20. In the United Kingdom, see Phillips and Kaczor (2010). In the Netherlands, see Government information for entrepreneurs (accessed 9 October 2022). In Spain, see Insolvency Act 2020, Article 224 bis.

  21. See Government information for entrepreneurs (accessed 9 October 2022).

  22. See Insolvency Act 2020, Article 224 bis.

  23. Insolvency and Bankruptcy Code, 2016 (No. 31 of 2016), Chapter III-A.

  24. In the Netherlands, see Springorum and van Pelt (2019). In the United States, see Dunne et al. (2019). In Spain, UK-style pre-packs were also allowed by certain courts prior to the formal adoption of pre-packs in the insolvency reform implemented in 2022. See Thery et al. (2021).

  25. Such guidelines have been issued, for example, by the United States Bankruptcy Court for the Southern District of New York. See Procedural Guidelines for Prepackaged Chapter 11 Cases in the United States Bankruptcy Court for the Southern District of New York (2013). Prior to the existence of the formal regulatory frameworks for pre-packs implemented in 2022, various Spanish courts also enacted certain guidelines to deal with pre-packs.

  26. The Administration (Restrictions on Disposal etc. to Connected Persons) Regulations 2021.

  27. See Insolvency Practitioners Association, (accessed 5 October 2022).

  28. In Singapore, see Insolvency, Restructuring and Dissolution Act 2018, section 71. In India, see Insolvency and Bankruptcy Code, 2016 (No. 31 of 2016), Chapter III-A. In Spain, see Insolvency Act 2020, Article 224 bis.

  29. See Tashjian et al. (1996).

  30. The empirical literature has shown that the direct costs of insolvency proceedings represent 3–4% of the pre-bankruptcy market value of total assets. See Warner (1977), as well as Branch (2002), pp 42–43.

  31. Andrade and Kaplan (1998).

  32. For an analysis of the different indirect costs generated by a situation of financial distress, see Berk and DeMarzo (2011), pp 514–516.

  33. Showing the lower direct costs of pre-packs, see Tashjian et al. (1996), pp 143–144. See also Branch (2002).

  34. Frisby (2007), p 34.

  35. Ibid.

  36. Just as a phoenix is able to burst into flames and rise again from its ashes, the term ‘phoenix’ is used in the context of pre-packs where the sale is made to a Newco purchaser controlled by the same directors and/or owners of the existing insolvent trading company, see Sidley (2021). See also Australian Securities & Investments Commission (2021).

  37. Testing this hypothesis and finding no evidence of this problem, however, see Polo (2012).

  38. Walton (2011), pp 10–11.

  39. Ibid.

  40. Walton (2006).

  41. Ibid., citing Finch (2006), p 574.

  42. See Ve Vegas Investors IV LLC v Shinners [2018] EWHC 186 (Ch).

  43. Gurrea-Martinez (2021a).

  44. Kastrinou and Vullings (2018), p 326; Finch (2009), p 462; Davies (2006), p 16.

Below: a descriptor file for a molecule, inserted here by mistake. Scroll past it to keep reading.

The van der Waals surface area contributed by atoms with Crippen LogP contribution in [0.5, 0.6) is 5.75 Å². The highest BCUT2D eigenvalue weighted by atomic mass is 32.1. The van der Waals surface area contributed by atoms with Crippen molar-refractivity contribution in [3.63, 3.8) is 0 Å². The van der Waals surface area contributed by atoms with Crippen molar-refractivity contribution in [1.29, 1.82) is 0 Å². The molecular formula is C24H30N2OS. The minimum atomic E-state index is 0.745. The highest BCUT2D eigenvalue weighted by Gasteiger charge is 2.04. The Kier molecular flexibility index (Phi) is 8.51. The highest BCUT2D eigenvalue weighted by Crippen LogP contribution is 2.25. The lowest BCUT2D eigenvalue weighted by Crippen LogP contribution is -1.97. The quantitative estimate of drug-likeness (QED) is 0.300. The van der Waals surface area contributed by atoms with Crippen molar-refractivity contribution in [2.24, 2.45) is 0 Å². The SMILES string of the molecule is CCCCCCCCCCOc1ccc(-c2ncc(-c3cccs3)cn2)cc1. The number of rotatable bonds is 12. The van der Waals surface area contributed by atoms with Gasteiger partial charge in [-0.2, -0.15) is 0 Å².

45. Finch (2009), p 458, citing Plevin et al. (2003), pp 888-889.

  46. McCormack (2008), p 105. See also In re City of Colorado Springs 177 B.R. 684, 691 (Bankr. D. Colo. 1995).

  47. McCormack (2008).

  48. Finch (2009), p 458, citing Plevin et al. (2003), p 889.

  49. The UK court has signalled that an ex post challenge by a ‘sufficiently aggrieved creditor’ is possible, see Re Hellas Telecommunications (Luxembourg) II SCA [2009] EWHC 3199 (Ch) at [8]. However, unsecured creditors are ‘not known for exercising the statutory rights at their disposal’, see Walters (2015), p 569.

  50. See the Insolvency and Bankruptcy Code, 2016 (No. 31 of 2016), section 54A(1).

  51. Walton et al. (2014), pp 12–13. See also Frisby (2007), pp 24 and 26.

  52. Frisby (2007), pp 24 and 26. See also Katz and Mumford (2008).

  53. Walton et al. (2014), p 11.

  54. Frisby (2007), p 24.

  55. Ibid., p 26.

  56. Walton et al. (2014), p 15.

  57. The turnaround of PT MNC Investama included the restructuring of US$231 million (S$311 million) of secured notes. See Vijayan (2020). In July 2021, Modernland Realty applied for a court sanction of a pre-packaged scheme to restructure two sets of notes worth more than USD400 million. See Chua et al. (2021).

  58. See note 2.

  59. Foley et al. (2021).

  60. Tong (2021).

  61. Business Wire (2020).

  62. Petition (2019).

  63. Ibid.

  64. Some authors, however, define reorganisations as ‘hypothetical’ sales. See Baird (1986).

  65. Frisby (2007), pp 40-47.

  66. Walton et al. (2014), pp 27–28.

  67. See, for example, Holohan (2021).

  68. See Bauer et al. (2021), p 20, footnote 12. These authors reported that while the average ordinary reorganisation procedure in the US during the period 2011-2018 lasted 504 days, pre-packaged reorganisations for the same period lasted only 77 days on average, and pre-arranged bankruptcy cases lasted 219 days on average. Between the period October 1986 and June 1993, however, some studies showed that the average pre-packaged reorganisation in the US lasted 21.6 months. Based on this evidence, the authors argued that the speed of pre-packs can often be exaggerated. See LoPucki and Doherty (2002).

  69. Frisby (2007), p 50.

  70. Walton et al. (2014), p 23.

  71. Ibid, p 20.

  72. Ibid.

  73. Ibid.

  74. Ibid., p 45.

  75. Ibid., p 21.

  76. Frisby (2007), p 60.

  77. Ibid.

  78. Returns of over 50% are recorded in 74% of the pre-pack sample, as compared to 66% of the business sale sample, see ibid., p 61.

  79. Ibid., p 64.